Money Talks, So Should You

Q&A: How can I afford to stay home with my baby?

Erin Baehr
by Erin Baehr, NAPFA (@erinbaehr)

Whether you continue to work outside of the home or choose to be a stay at home parent, the reality is that having a baby will put a crimp in your finances (not to worry, parenting has many intangible rewards). Your precious little bundle comes with an entourage: toys, diapers, bags, bottles, monitors and all sorts of gadgets to make your parenting life easier. You name it, they make it. 

There will also be expenses for things like food, clothing and additional medical bills to pay for check-ups, shots and the inevitable illness. Planning for that increase in your budget is the first financial adjustment you need to make, whether you stay at home or go back to work. 

READ: Do I need my babysitter's Social Security number?

Adjusting to leaving the workforce to stay home with your baby may be a relatively easy transition or a very difficult one; it all hinges on how much your family depends on your income. Even if you choose to remain at work, your net income will be reduced by the cost of childcare, which can be significant. 

You’ll need to weigh your newly revised living expenses against two numbers:

  1. Your combined net take home pay, minus the cost of child care, and
  2. Your spouse’s take-home pay (after adjusting for any health or other benefits you might have carried that now will be funded by your spouse). If you’ve been “practicing” all along and living on just one income, you should be good to go. But, if like most couples you’ve been living on both incomes, you’ll need to make changes.

The key to balancing a budget is to make sure the expenses don’t exceed the income. You can do that by increasing the income or decreasing the expenses. As a stay-at-home parent, your income will certainly decrease and not increase, so the best way to make that budget balance is by reducing expenses even more. In that new budget, don’t forget to include a retirement contribution for you too, since that is a “hidden” piece of your compensation you’ll be missing. 

READ: Raising a child? That'll be $234,900

Your day-to-day financial success will depend on how well you keep those expenses within the income available to you. Think hard about the sacrifice to your standard of living and decide if you are comfortable with it  or if it’s possible with your current financial obligations like your mortgage or car payments. Not everyone can make it work given their financial situation.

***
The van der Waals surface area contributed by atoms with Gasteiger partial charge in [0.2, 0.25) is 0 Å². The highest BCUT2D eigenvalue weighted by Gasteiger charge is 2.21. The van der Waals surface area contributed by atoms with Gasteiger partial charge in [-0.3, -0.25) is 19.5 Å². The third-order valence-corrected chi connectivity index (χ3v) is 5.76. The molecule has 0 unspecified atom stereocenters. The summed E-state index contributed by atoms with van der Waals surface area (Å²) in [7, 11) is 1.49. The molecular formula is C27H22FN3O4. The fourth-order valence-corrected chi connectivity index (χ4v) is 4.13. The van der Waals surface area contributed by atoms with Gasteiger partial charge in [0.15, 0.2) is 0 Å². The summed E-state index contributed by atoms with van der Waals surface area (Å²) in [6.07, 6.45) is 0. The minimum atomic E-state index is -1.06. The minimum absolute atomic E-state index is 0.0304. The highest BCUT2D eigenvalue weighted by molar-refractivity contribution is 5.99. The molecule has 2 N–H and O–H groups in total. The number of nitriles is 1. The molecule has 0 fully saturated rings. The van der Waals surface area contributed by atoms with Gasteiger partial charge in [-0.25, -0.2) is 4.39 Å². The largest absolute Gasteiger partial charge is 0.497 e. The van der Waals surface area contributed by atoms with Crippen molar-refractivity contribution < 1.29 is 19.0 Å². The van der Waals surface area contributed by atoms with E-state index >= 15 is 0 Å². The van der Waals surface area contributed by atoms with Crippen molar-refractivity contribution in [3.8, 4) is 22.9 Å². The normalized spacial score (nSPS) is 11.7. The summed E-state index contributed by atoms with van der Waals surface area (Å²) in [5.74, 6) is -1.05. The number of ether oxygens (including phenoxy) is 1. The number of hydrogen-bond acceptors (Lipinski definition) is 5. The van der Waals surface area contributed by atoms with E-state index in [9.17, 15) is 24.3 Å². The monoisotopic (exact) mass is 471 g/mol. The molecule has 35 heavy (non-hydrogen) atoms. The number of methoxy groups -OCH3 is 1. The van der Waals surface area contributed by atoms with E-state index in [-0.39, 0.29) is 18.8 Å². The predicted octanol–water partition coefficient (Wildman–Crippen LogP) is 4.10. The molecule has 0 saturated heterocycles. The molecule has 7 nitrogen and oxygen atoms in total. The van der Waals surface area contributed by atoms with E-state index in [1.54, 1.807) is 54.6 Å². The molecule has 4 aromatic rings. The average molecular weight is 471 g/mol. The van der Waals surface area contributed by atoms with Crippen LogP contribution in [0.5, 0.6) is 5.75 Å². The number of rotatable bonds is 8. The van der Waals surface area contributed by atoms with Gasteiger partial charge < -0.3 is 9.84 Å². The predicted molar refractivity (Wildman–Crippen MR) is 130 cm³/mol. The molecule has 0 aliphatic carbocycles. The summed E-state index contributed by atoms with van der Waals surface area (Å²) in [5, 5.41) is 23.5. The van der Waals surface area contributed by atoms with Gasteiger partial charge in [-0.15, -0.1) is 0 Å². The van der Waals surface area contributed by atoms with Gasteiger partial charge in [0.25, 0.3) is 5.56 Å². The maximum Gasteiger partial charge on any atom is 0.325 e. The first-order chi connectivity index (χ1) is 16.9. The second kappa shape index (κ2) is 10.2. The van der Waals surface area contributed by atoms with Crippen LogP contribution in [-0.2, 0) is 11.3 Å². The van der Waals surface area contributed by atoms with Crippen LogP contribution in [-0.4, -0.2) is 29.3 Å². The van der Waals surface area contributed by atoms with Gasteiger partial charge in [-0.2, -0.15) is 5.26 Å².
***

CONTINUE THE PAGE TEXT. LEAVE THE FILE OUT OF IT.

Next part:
Are you up to the challenge? Then let me share some tips from when I was a stay-at-home mom. 

It certainly wasn’t easy financially, but “a penny saved is a penny earned” was my motto. With three little ones, even if I had wanted to work outside the home, it wouldn’t have made economic sense for us after paying for childcare. What I could do was spend time paying attention to our finances and finding ways to save a dollar here and a hundred there.

You can do that too, and “earn” as much as a part time job or more. How?  Be vigilant about things like running hot water heater and laundry during cheaper off peak utility hours and buying food in bulk to repackage and store for later. Plan your meals around sales, and schedule things like pizza night or date night- this way you’re less likely to spend more than you wanted to. 

READ: Chores and household jobs teach kids how to earn their keep

Here are some other tips: 

Be resourceful: Shop on Craigslist or online yard sales to find good quality used items. Those indestructible outdoor plastic toys can be super expensive new but fairly easy to find used for much less. 

Be home: Life is simpler and the kids are happier on stay-at-home days. Find inexpensive recipes for play dough and paint and make them with the kids instead of buying ready-made items. Of course we all need to get out of the house at times, and when you do, plan your trips strategically and pack a lunch for the kids. It’s healthier than fast food anyway. 

Be entrepreneurial: Do you have a skill you could use to earn a little extra cash from home?  Perhaps you can paint, or bake, or even watch your neighbor’s kids before or after school. 

Be mission-minded: Resist the urge to give your kids the newest and best; you’re giving them yourself instead. When you feel deprived because your lifestyle is not as comfortable as your neighbors', remember the mission. 

And arguably the most important, be a friend: Build a support network to share struggles, joys, ideas and, of course, babysitting. 


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Erin Baehr, CFP, is the owner of Baehr Family Financial, LLC. Baehr is a member of the National Association of Personal Finance Advisors (NAPFA), a fee-only professional association and a Dimespring knowledge partner.